Cuffs are pre-elasticated to avoid the hassle of adjustments on the fly and for looking to travel with your jacket, either in in your pack or hold luggage, a stuff sack is included. Remember, you can damage down overtime, if you leave it always compressed, so I recommend you take it over of the stuff sack when ever it doesn’t need to be. Give it a shake and hang it up.
To keep weight down, the outer and inner fabric is Pertex® Quantum. It’s light, strong and above all, durable. Yes, don’t go rushing into a gorse bush when the mood strikes, but for repeated stuffing in the stuff sack, wearing around the crag, around camp, it’ll put up with a lot. To aid with stripping out weigh where possible, the jacket is constructed using micro stitch-through baffles, which minimises material and the quantity of stitching required. These combine, along with down, zips etc to a small jacket that weighs in at 389 grams on my Park Tool scales (for reference a Large comes in at 470 grams).
Durable but light material, a good fill power and to add the versatility, Fluorocarbon free Hydrophobic Down developed in conjunction with Nikwax®. This will prevent the down from clumping together and loosing all its thermal properties in the event it gets soaked. I am not for one moment suggesting you purposely wear the Microlight Alpine in a storm instead of your hard shell, but it provides confidence that in the event you are caught out or have no option other than to wear the Microlight in wet conditions, you aren’t going to damage it. Earlier I said about the versatility of the Microlight and I stand behind this. With the adjustable hood, deeper hand pockets and greater warmth than some of the lighter options out there, it lends itself to a jacket for broader use. I should point out when I’m saying lighter we are talking in the region of 50 grams.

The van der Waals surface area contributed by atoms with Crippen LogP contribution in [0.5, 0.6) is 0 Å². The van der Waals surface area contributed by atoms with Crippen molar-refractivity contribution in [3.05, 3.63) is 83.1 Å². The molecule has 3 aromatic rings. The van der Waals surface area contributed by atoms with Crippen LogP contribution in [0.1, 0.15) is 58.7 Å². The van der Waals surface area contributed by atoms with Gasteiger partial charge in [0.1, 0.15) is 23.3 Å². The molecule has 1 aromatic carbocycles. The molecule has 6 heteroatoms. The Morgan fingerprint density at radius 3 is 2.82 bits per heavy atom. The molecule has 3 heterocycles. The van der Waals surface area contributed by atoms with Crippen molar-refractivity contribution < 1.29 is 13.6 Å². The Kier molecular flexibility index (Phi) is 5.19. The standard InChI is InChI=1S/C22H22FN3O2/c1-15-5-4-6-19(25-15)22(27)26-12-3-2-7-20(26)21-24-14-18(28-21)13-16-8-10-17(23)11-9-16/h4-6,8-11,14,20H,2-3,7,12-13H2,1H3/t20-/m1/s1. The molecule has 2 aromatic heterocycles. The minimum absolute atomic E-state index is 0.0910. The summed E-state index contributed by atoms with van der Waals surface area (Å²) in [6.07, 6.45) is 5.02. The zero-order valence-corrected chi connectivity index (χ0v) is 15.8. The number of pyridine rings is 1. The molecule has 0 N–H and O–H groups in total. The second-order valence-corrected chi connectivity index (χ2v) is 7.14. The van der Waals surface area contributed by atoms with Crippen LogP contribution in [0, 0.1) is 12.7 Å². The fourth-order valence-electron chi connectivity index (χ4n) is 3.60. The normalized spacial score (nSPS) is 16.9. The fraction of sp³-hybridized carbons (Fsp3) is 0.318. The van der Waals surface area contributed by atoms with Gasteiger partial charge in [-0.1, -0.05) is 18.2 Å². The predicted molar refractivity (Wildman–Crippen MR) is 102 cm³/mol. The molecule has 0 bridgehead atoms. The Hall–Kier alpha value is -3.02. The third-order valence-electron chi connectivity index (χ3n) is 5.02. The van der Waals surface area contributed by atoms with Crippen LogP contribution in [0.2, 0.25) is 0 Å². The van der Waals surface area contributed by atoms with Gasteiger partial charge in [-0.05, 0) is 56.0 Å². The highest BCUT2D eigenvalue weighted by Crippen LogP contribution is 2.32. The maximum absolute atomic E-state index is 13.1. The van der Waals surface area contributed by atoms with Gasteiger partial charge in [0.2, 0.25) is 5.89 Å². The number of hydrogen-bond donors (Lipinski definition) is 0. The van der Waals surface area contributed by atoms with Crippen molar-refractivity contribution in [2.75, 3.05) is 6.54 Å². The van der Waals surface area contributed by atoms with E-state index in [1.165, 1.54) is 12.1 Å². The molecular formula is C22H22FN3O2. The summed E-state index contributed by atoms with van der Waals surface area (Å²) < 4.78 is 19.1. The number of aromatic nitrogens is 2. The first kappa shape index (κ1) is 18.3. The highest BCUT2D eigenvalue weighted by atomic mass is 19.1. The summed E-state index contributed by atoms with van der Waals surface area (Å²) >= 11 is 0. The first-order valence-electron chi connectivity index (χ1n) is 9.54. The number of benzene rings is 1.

You are comfortable wearing it at races, casually, the pub, to work, it fits a lot of roles and doesn’t try to master one. the features make living in it that bit more pleasant and comfortable than a full stripped back jacket. It was fine in late summer, early autumn, right through today the 16th December. If things got cooler, I’d stick a hardshell over the top to retain more heat, but I haven’t found the need to go for my Electron.
But what if I could change anything about it…..?
If I was to pick this as a mountain marathon/FKT/Multi day insulation layer, I’d like to to be more compact, as does take a descent wedge of space in your pack. Now, I’m not sure what would be the best way of achieving this, getting that balance between materials, construction and thermal properties. It should also be noted that Rab make their Zero G jacket, which weighs in at 310g for a large and uses the mystical 1000+ Fill Down, for the ultimate blend of warmth to weight. It’s also double the price of the Microlight Alpine at £380 vs £190. So if you’re looking for ultralight, compact and warm, there is a more potent package, but, it comes at a price.
After all that, leave the Microlight where it is, they’ve already created the dream.So in summary, the Rab Microlight Alpine Jacket is a well thought out lightweight down jacket, that has been refined over 10 years and is a stronger contender for anyone looking for a down jacket for use in a variety of conditions and scenarios. Feature rich and comfortable, it has the versatility to perform in a wide variety of tasks. If a jacket came close to achieving one sizes fits all, this could well be the closest to the mark.
Supplied by Rab Equipment | This is not a paid promotion
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Aw, this was a really good post. Taking a few minutes and actual effort to produce a great article… but what can I say… I put things off a lot and don’t manage to get anything done.